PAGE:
Pharmac keeps medical devices role despite it failing to curb costs

By Phil Pennington for RNZ 

The government is persisting with a way of buying hugely expensive medical devices that has been proven ineffective.

Pharmac has failed to deliver many savings and has yet to set up a way to assess medical devices technologically, even the high-risk and high-cost ones, despite 10 years of trying.

Pharmac's brief to get the best deal on drugs was expanded in 2012 to do the same for medical devices - everything from cheap tongue depressors to high-tech hip implants.

A review of the agency last month found that despite 20 people working on medical devices, it has not worked out a method.

"Savings have proved much harder to make than expected," the review, that was largely accepted by the government, said.

"Pharmac thought it could extract savings in the same way it did with pharmaceuticals but found it could not."

The president of the NZ Orthopaedic Association, surgeon John McKie, was unequivocal when asked by RNZ whether the Pharmac system has worked.

"No. This has been going on for over 10 years. Members of our association have put forward proposals that we believe would have resulted in some savings," McKie said.

"There's been no buy-in at all."

Pandemic exposes failings

The review said Pharmac was "ill-placed" to coordinate the extremely complex medical devices supply chain.

This hit home during the struggle to secure basic medical items in the early stages of COVID-19.

"Those managing the COVID response needed information quickly about the location and number of medical devices, and Pharmac could not supply that information.

"Those stocks could not be reallocated and ran out in some areas, with other areas holding stocks," the review said.

Read the full report (2.2MB )

Unlike with medicines which it controls firmly, Pharmac has signed few contracts with medical device suppliers, most notably in 2016 for wound care products, which delivered "modest" savings.

Both device suppliers and hospitals are free to resist its influence, and have done so, the review found, saying it "operates too remotely from clinical and operational matters in hospitals and health services".

"Pharmac is no longer the most appropriate agency to lead this function. It should move to Health NZ," it recommended to the government.

Devices added to extensive catalogue

Pharmac's major achievement, and one the government has been keen to focus on, is cataloguing 150,000 devices over 10 years, with another 100,000 to go.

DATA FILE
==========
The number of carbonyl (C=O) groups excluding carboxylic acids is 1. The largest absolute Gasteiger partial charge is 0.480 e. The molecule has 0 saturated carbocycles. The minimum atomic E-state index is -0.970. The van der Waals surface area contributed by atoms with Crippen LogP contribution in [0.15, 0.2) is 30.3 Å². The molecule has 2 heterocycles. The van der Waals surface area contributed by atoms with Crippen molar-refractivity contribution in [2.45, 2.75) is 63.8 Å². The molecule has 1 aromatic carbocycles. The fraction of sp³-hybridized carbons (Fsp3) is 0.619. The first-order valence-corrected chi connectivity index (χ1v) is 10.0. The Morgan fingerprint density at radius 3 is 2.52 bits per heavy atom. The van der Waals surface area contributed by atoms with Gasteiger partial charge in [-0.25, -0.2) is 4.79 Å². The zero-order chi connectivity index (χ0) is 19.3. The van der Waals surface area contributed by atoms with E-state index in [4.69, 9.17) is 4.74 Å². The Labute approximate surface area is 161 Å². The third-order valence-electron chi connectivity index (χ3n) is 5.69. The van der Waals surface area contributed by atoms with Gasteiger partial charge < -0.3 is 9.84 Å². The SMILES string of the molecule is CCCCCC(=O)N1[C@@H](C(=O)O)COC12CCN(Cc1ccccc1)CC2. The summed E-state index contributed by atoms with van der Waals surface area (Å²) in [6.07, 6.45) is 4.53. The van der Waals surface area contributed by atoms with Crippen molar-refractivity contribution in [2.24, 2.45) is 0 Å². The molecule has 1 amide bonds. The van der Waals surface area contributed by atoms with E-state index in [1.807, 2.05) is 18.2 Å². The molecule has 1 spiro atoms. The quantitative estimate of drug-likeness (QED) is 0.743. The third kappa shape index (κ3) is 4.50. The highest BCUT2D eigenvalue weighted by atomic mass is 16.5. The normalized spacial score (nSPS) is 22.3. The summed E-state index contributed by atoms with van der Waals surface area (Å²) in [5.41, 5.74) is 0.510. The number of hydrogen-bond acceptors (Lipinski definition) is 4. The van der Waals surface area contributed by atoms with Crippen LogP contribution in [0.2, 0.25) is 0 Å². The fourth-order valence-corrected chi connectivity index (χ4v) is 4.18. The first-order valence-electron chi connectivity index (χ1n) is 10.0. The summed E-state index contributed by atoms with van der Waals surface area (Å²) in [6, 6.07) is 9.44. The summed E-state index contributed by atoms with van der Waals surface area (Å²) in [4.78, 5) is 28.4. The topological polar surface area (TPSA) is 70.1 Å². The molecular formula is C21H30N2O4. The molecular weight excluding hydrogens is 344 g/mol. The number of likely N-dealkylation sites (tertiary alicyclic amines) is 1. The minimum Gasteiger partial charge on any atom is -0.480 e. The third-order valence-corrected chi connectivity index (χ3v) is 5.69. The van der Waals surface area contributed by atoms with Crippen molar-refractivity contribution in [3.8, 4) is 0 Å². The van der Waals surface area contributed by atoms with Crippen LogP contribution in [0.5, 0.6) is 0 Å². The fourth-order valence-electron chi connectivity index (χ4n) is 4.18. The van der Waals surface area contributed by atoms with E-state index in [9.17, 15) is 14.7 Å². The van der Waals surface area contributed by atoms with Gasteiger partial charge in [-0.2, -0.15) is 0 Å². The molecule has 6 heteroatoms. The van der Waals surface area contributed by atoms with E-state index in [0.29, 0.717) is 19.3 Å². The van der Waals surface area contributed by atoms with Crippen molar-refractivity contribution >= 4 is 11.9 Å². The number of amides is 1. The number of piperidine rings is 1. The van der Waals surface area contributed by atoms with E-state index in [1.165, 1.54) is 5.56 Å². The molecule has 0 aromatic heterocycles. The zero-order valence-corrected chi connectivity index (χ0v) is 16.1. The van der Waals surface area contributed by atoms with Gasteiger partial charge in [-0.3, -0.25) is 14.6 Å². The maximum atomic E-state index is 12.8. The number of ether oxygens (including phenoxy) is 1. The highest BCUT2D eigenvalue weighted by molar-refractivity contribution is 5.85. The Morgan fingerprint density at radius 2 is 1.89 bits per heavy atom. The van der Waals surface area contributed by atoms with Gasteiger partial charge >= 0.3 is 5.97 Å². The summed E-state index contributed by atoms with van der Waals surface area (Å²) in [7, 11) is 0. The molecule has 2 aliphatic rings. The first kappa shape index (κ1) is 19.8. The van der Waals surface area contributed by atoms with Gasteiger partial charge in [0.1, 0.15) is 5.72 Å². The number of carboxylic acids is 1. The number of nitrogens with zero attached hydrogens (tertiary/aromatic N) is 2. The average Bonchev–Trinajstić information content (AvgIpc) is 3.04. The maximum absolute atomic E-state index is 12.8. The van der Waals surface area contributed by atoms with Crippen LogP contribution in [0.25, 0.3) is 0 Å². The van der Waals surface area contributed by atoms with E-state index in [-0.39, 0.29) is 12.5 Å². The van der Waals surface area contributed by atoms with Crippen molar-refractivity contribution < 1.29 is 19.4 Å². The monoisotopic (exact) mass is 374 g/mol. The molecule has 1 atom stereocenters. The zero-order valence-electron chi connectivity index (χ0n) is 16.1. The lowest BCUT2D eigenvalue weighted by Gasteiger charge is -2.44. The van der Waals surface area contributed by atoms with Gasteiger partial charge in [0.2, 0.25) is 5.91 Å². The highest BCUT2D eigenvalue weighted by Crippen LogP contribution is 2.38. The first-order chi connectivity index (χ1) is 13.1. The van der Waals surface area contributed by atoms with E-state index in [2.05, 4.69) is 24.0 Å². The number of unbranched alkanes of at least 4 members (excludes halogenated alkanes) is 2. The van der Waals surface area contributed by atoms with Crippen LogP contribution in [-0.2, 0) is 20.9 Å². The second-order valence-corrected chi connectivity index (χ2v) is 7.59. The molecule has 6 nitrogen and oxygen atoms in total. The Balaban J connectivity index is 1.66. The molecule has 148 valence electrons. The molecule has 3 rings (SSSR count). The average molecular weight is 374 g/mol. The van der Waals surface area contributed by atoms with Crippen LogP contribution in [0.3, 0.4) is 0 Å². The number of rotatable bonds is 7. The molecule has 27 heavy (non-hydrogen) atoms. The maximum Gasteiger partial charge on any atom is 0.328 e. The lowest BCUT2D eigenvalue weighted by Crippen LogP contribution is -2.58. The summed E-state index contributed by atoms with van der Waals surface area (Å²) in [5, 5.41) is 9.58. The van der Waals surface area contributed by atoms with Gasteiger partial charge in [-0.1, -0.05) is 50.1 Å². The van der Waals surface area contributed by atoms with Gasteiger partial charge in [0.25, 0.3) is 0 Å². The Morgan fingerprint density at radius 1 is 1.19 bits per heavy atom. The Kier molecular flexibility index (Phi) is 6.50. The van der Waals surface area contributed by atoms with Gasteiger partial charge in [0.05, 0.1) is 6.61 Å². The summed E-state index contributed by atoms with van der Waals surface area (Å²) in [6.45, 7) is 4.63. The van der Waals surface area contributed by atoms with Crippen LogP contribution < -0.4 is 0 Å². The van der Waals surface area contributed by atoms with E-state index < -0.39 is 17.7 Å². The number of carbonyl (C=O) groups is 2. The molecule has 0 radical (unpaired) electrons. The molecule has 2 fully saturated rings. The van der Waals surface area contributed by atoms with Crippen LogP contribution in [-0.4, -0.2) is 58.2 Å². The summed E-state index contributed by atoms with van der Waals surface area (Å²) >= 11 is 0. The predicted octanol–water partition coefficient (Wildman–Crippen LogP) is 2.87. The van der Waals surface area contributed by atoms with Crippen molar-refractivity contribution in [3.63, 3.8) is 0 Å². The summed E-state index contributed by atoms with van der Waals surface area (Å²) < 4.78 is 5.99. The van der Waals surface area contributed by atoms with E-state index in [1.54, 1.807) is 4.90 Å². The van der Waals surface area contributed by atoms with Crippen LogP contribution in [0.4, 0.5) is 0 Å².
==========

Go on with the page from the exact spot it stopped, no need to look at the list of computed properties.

But no doctor or hospital is bound to use the catalogue to buy devices and the list can be difficult to use.

Samantha Murton, who chairs the Council of Medical Colleges, went looking for a type of diabetes monitor but could not find it among the catalogue's thousands of pages.

"Certainly from a general practice point of view, it's quite tricky looking through this list and what's available and what's not," she said.

"From a hospital perspective, there's such a vast array of things I imagine it would be very difficult."

Murton accepted Health NZ may be too busy to take this on now, but said something had to change as Pharmac was not protecting taxpayer dollars enough.

"Obviously this is too complex for that to be effective.

"I think we do need to consider whether this is something we continue to pursue or whether we make it a much smaller beast than it currently is," by focusing perhaps on high-cost devices only, she said.

The review suggested Pharmac carry on its long-running work of developing a way for assessing if devices were safe and effective, but transfer the cataloguing and contracting of devices to Health NZ - though perhaps gradually, at Health NZ's pace.

The government's response was to reject any transfer at least until after a new Therapeutic Products Bill was in place.

This bill, in the works since 2018 and likely not implemented till next year, seeks to correct the stark lack of regulation of medical devices, a yawning gap exposed by the harm done to some women by surgical mesh.

Health Minister Andrew Little
Health Minister Andrew Little Photo credit: Newshub

Health Minister Andrew Little was not ruling out Pharmac keeping the devices job long term, but said it was entirely wrong to suggest he was leaving it to limp along.

"This is a function that could transfer to Health NZ, but I did not want it to happen straight away.

"Is it practical to ask Health NZ with everything else it now has to develop and streamline and bed down, to pick up a massive procurement function that is functioning adequately, if not perfectly? No, it's not," Little told RNZ.

"I think this is a question of sequencing."

Would Pharmac change its approach in the meantime?

"I'm confident that it is working very diligently to establish better relationships with the rest of the health sector including the Ministry, including Health NZ, including the Māori Health Authority ... and with clinicians," Little said.

Read the government's response (PDF)

The College of Nurses said it agreed with the minister that the status quo was best as health authorities had enough to do.

Surgeon John McKie said Pharmac did a good job on medicines, but on devices it had been a case of opportunity lost for years to try to find ways that would work.

"There's nothing in it financially for us, but we're trying to get better value, more service for the community, out of the public health dollar," McKie said.

"But there hasn't seemed to be any serious engagement in doing that, so everyone's been happy just to buy implants at whatever the prices are and just pay the bill and keep on keeping on."